Cynthia Nyongesa: Changing the world in my own small way

Cynthia Nyongesa

Cynthia Nyongesa.

Photo credit: Pool

I have always wanted to ask, is your name ‘Oprah’ or does it have something to do with the other Oprah?

Hahaha, it’s about Oprah Winfrey. One of my lecturers back at the University of Nairobi thought that I smiled like Oprah and when I searched for her online, I decided to use that as my nickname.

I meet many people who describe you as aggressive. Where does it come from?

(Laughs). I am happy to hear some people say that because those are the exact words, I could use to describe myself. I was not doing very well in secondary school, and I think I had a problem fitting in at a national school. I discussed this with the deputy principal who gave me a book on incredible women in Kenya to read. It was a game-changer. I moved from an average to above average student. I ended up looking for some of those women after high school. They inspired me to be full of hope.

Let's talk more about the Alliance girl factor. Are there other takeaways from the institution?

Ah, I like that. We were constantly reminded that we are the most incredible and smart women that Kenya needs in the different sectors. On our last night at school, we had a mentoring session, and we sang the song “Go light the world”.

We're coming to the close of the year. How was your 2022—greatest wins and losses?

Like you’ve mentioned, 2022 has been two sides of a coin for me. Early in the year, I was disappointed because I couldn’t get a law firm to intern with and I had to go online to ask for help. I later got a job as a researcher with BBC. It was an exciting transition from Unicef but I think it was not the right moment. I had to quit but it luckily coincided with my pupillage. In between, I participated in the reality television programme— Ms president season 2 by Media Focus Africa.

I went in thinking that I am the best, but I met women from different counties who are exceptional leaders, brilliant and well-read. I was challenged to step up.

When I was eliminated from the competition, I was at a point in my life where I needed a win. I almost lost the momentum to apply for other opportunities.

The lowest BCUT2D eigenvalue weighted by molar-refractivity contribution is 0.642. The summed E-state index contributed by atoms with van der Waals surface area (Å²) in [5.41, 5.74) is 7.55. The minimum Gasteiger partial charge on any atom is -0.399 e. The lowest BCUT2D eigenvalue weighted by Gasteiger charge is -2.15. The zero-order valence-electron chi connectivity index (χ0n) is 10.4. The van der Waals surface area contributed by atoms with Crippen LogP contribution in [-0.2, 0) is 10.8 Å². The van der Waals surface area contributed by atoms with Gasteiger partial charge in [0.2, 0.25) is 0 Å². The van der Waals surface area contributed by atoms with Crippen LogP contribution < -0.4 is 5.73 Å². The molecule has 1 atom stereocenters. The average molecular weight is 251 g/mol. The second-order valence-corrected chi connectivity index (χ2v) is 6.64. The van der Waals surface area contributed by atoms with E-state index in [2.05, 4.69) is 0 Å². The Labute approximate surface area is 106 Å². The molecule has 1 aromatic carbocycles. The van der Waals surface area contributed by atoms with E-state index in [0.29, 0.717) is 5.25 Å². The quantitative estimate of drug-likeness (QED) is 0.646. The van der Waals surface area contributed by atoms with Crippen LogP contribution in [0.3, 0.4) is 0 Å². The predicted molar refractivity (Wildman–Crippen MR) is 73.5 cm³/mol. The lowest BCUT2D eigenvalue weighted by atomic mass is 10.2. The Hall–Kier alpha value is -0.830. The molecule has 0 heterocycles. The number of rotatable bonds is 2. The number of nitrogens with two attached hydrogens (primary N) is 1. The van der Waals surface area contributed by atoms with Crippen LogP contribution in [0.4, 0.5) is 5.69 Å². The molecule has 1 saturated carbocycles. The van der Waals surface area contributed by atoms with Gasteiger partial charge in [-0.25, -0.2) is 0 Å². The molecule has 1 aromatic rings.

On the flip side, there have been big wins. Like speaking and moderating a high-level meeting during this year’s UN general assembly transforming education summit because of my work on education advocacy. Also, I recently got a full scholarship from the Mandela Rhodes Foundation to study for a master’s degree in law at the university of Cape town. I am hoping to specialize in public international law. Another win is being selected as part of the first cohort of Mwalimu Nyerere Pan-African leaders fellowship.

Nowadays, I meet many young people who are doing exceptionally well. What is it about you guys?

I think we have discovered that we have so much potential and confidence in our abilities. We don’t care much about what other people think. In my experience, I have met incredible people who have mentored me to be the person that I am today. They have helped shape my worldview and encouraged me to keep pushing even amidst challenges.

You're a youth leader ambassador of global partnership of education. Tell us more about this.

The global partnership for education is the organisation in charge of developing means of financing education. Last year, the global partnership and funding platform came up with a strategy to raise funding for the next 5 years for vulnerable children.

Kenya being one of the benefiting countries, hosted “Raise Your Hand” financing campaign with the collaboration of the United Kingdom and the target was to raise $5 billion.

As a young advocate identified in the community, my role was to engage policymakers, push for countries to invest in education and raise the visibility of education advocates in the various communities. I got to interview global champions for education, and engaged with decision-makers. In the end, they raised $4billion.

What does education mean to you?

Education is an opportunity to be empowered, expand mindsets and think about the world more critically. There's a recent report by the World Bank that shows one in 3 ten-year-olds globally cannot read.

At 27, you've step foot in places that many can only dream of. Is there a place that keeps its doors shut?

I think I am too young to conclude that there are doors that keep shutting because, over the last few years, I have had many firsts. I have travelled to many new places and instead of doors closing, I think they 

are opening. Some, albeit slowly.

What lessons do you draw from all these experiences?

I have learnt in pursuit of one’s dreams, many challenges will come along the way, but you need to be determined and resilient. I keep asking myself what I want and where I want to be in the next couple of years and work towards that. Also, embrace your uniqueness, learn from other people and put your dreams in God’s hands. He doesn’t disappoint.

Who inspires you a lot?

I am inspired by many people but if I have to give names, I’d go with Michelle Obama and Amal Clooney, who specialises in international law and human rights. I feel that there are a lot of similarities between these two women and myself. My parents also inspire me a lot.

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